Top 5 Nonfiction:
1. Happy, Happy, Happy, by Phil Robertson with Mark Schlabach
2. Lean In, by Sheryl Sandberg with Nell Scovell
3. Dads Fat, by Jim Gaffigan
4. Eleven Rings, by Phil Jackson and Hugh Delehanty
5. Let's Exploer Diabetes With Owls, by David Sedaris
by Laura Hillenbrand
On a May afternoon in 1943, an Army Air Forces bomber crashed into the Pacific Ocean and disappeared, leaving only a spray of debris and a slick of oil, gasoline, and blood. Then, on the ocean surface, a face appeared. It was that of a young lieutenant, the plane’s bombardier, who was struggling to a life raft and pulling himself aboard. So began one of the most extraordinary odysseys of the Second World War.
The lieutenant’s name was Louis Zamperini. In boyhood, he’d been a cunning and incorrigible delinquent, breaking into houses, brawling, and fleeing his home to ride the rails. As a teenager, he had channeled his defiance into running, discovering a prodigious talent that had carried him to the Berlin Olympics and within sight of the four-minute mile. But when war had come, the athlete had become an airman, embarking on a journey that led to his doomed flight, a tiny raft, and a drift into the unknown.
Ahead of Zamperini lay thousands of miles of open ocean, leaping sharks, a foundering raft, thirst and starvation, enemy aircraft, and, beyond, a trial even greater. Driven to the limits of endurance, Zamperini would answer desperation with ingenuity; suffering with hope, resolve, and humor; brutality with rebellion. His fate, whether triumph or tragedy, would be suspended on the fraying wire of his will.
In her long-awaited new book, Laura Hillenbrand writes with the same rich and vivid narrative voice she displayed in Seabiscuit. Telling an unforgettable story of a man’s journey into extremity, Unbroken is a testament to the resilience of the human mind, body, and spirit.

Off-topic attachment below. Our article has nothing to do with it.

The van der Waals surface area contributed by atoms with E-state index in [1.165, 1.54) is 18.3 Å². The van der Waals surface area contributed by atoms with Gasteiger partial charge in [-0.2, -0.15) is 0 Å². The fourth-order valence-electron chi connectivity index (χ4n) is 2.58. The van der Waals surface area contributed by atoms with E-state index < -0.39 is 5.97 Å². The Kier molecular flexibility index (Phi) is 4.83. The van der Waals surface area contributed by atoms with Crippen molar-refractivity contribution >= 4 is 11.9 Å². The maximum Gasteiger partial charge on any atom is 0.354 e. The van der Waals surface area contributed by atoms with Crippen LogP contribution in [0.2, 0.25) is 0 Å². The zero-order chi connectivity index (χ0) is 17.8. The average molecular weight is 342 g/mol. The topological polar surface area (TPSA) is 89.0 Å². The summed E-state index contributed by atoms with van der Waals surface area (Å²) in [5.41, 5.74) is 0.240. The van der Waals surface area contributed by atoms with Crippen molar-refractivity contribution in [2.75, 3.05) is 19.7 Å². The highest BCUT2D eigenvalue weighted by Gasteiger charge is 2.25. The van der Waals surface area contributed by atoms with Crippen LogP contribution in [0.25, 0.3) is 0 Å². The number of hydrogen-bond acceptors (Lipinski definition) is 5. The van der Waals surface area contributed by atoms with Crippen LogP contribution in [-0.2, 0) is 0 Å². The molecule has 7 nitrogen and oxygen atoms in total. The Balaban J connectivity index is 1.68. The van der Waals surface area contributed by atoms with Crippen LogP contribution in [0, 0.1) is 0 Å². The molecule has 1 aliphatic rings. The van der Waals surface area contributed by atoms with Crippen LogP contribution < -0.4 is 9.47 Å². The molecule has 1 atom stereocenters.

1. Proof Of Heaven, Eben Alexander
2. Outliers, by Malcolm Gladwell
The Glass Castle, by Jeanette Walls
4.The Immortal Life of Henrietta Lacks, by Rebecca Skloot
5. Wild, by Cheryl Strayed
The Glass Castle
by Jeanette Walls
Jeannette Walls grew up with parents whose ideals and stubborn nonconformity were both their curse and their salvation. Rex and Rose Mary Walls had four children. In the beginning, they lived like nomads, moving among Southwest desert towns, camping in the mountains. Rex was a charismatic, brilliant man who, when sober, captured his children’s imagination, teaching them physics, geology, and above all, how to embrace life fearlessly. Rose Mary, who painted and wrote and couldn’t stand the responsibility of providing for her family, called herself an “excitement addict.” Cooking a meal that would be consumed in fifteen minutes had no appeal when she could make a painting that might last forever.
Later, when the money ran out, or the romance of the wandering life faded, the Walls retreated to the dismal West Virginia mining town—and the family—Rex Walls had done everything he could to escape. He drank. He stole the grocery money and disappeared for days. As the dysfunction of the family escalated, Jeannette and her brother and sisters had to fend for themselves, supporting one another as they weathered their parents’ betrayals and, finally, found the resources and will to leave home.
What is so astonishing about Jeannette Walls is not just that she had the guts and tenacity and intelligence to get out, but that she describes her parents with such deep affection and generosity. Hers is a story of triumph against all odds, but also a tender, moving tale of unconditional love in a family that despite its profound flaws gave her the fiery determination to carve out a successful life on her own terms.
For two decades, Jeannette Walls hid her roots. Now she tells her own story. A regular contributor to MSNBC.com, she lives in New York and Long Island and is married to the writer John Taylor.
Dads Fat, by Jim Gaffigan
Let's Exploer Diabetes With Owls, by David Sedaris
3. Bossypants, by Tina Fey
4. Let's Exploer Diabetes With Owls, by David Sedaris
5. Happy, Happy, Happy, by Phil Robertson with Mark Schlabach
by Casey Watson
Little Prisoners is a harrowing, yet moving memoir about two innocent and frightened 'unfosterable' children who do not know what it means to be loved.
The shock that strikes Casey and her family when Ashton and Olivia arrive is immeasurable. Two frightened little waifs stand before them, hair running wild with head lice, filthy nails and skin covered in scabs. Ashton, aged nine, and Olivia, aged six, are the eldest of five siblings, taken away from their family because they were considered at risk.
Originally a temporary, emergency placement, the weeks turn into months. And gradually the children start to feel like they truly belong to a family and to reveal the horror of what happened to them.
Disclaimer: All material comes from Goodreads.com and NYTimes.com.